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When you think Detroit you think cars, but you should be thinking deer.

Deer hunting season is coming to a close soon in Michigan, Wisconsin and other Midwestern and Southern states. Depending on where you’re at, it’s a month or two of some of the best game hunting in the world.

Reports are coming in, and they’ve largely been good. It was a good rut year, and the harvest seems bountiful, according to a number of reports.

“With a cold front moving in and plenty of deer to choose from, it’s truly a magical time to be in the woods,” writes Heath Barksdale in the Madison County (Ark.) Record.

While many, understandably, are focusing on the bucks, others are focusing on bucks of a different kind. More than half a million hunters participate in the season in economically stressed Michigan, and that’s a huge financial impact on the state.

Many of those hunters are not locals. Deer hunting season is Michigan is so big it typically draws thousands of other avid hunters from around the nation. Many hunters move from state to state in the Midwest, looking for the best seasonal harvests.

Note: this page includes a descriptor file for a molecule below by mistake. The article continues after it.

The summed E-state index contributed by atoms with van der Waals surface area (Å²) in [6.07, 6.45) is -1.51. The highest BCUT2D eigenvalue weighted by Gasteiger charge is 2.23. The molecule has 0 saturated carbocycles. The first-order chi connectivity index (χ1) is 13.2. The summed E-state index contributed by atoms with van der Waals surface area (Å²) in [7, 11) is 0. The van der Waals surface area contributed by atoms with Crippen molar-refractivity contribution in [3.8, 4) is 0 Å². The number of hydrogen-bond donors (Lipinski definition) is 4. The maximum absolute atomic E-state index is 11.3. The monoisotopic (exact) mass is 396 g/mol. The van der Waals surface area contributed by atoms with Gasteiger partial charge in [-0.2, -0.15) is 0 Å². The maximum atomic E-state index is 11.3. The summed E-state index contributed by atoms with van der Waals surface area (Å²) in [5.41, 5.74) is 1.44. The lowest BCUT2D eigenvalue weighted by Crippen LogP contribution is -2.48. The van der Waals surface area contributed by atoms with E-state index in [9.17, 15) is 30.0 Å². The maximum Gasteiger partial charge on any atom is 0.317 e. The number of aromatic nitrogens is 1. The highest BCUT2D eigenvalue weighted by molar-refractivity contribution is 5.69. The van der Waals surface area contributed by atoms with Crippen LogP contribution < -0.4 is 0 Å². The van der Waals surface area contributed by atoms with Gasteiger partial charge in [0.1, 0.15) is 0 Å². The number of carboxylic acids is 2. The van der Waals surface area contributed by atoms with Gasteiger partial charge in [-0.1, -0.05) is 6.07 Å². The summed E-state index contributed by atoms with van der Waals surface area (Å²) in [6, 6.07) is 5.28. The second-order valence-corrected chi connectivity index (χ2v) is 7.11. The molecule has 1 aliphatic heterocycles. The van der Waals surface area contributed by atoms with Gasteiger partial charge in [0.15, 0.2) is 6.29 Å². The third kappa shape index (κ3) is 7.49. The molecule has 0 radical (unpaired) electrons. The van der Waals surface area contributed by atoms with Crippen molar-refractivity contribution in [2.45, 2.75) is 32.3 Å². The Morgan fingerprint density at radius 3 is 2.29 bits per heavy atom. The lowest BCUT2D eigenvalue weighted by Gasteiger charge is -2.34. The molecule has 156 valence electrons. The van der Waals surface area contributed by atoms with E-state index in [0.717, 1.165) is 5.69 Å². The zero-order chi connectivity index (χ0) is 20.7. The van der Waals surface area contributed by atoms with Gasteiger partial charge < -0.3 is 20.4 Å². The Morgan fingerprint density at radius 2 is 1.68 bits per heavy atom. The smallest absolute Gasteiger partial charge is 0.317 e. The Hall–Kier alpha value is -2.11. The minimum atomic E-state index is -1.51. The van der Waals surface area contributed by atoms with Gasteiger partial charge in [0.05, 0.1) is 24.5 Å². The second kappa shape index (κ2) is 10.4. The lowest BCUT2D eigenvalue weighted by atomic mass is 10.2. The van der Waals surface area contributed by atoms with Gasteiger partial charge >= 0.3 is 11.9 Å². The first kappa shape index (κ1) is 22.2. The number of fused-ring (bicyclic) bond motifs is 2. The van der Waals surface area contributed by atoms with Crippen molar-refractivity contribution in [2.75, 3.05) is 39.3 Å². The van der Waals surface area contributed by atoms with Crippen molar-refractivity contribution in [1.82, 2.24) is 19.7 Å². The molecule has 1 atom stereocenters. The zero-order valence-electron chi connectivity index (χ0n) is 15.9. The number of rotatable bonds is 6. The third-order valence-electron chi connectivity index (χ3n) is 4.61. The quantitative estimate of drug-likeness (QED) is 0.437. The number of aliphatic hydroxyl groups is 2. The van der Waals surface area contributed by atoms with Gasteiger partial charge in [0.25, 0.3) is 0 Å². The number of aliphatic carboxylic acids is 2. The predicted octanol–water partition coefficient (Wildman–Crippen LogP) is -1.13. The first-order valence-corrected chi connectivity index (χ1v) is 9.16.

“From what we can tell right now, the harvest is up from last year, which is a good sign going into the gun season,” said Bill Hogseth, a Wisconsin Department of Natural Resources wildlife biologist in Eau Claire.

Hogseth and other experts across the region say last year’s mild winter should have helped in the growth of deer herds, so people should see more deer.

“The weather looks favorable for hunting conditions,” Hogseth said. “I think some people are still seeing deer on the move. We’re in the tail end of the rut, so deer movement should be pretty good.”

One of the factors on how many deer will be harvested depends on the state, county or hunting zone you’re in. Some local officials want to increase the deer herd and some want to maintain it; that means close to the same amount or fewer tags will be distributed.

In Michigan alone, Hunters will spend $1.3 billion on hunting equipment, $2.3 billion on food and lodging and will stay in the field an average of seven days, The Detroit Free Press reports.

In September, the Michigan Department of Natural Resources released its 2016 Michigan Deer Hunting Prospects report. The report notes the mild winter last year offers hope that this year’s deer hunting season will see improvements from 2015.

But, as Barksdale reports in Arkansas, all the studies in the world don’t substitute for experience.

“There is no substitute for experience,” he stresses. “Once you’ve hunted your area for a while, you will learn where the deer are at and you will learn how they travel and a good plan of attack from there is all you can do. If you’re wanting a trophy buck, well, those are like needles in a haystack but if you feel around enough in there, you might just pull one out!”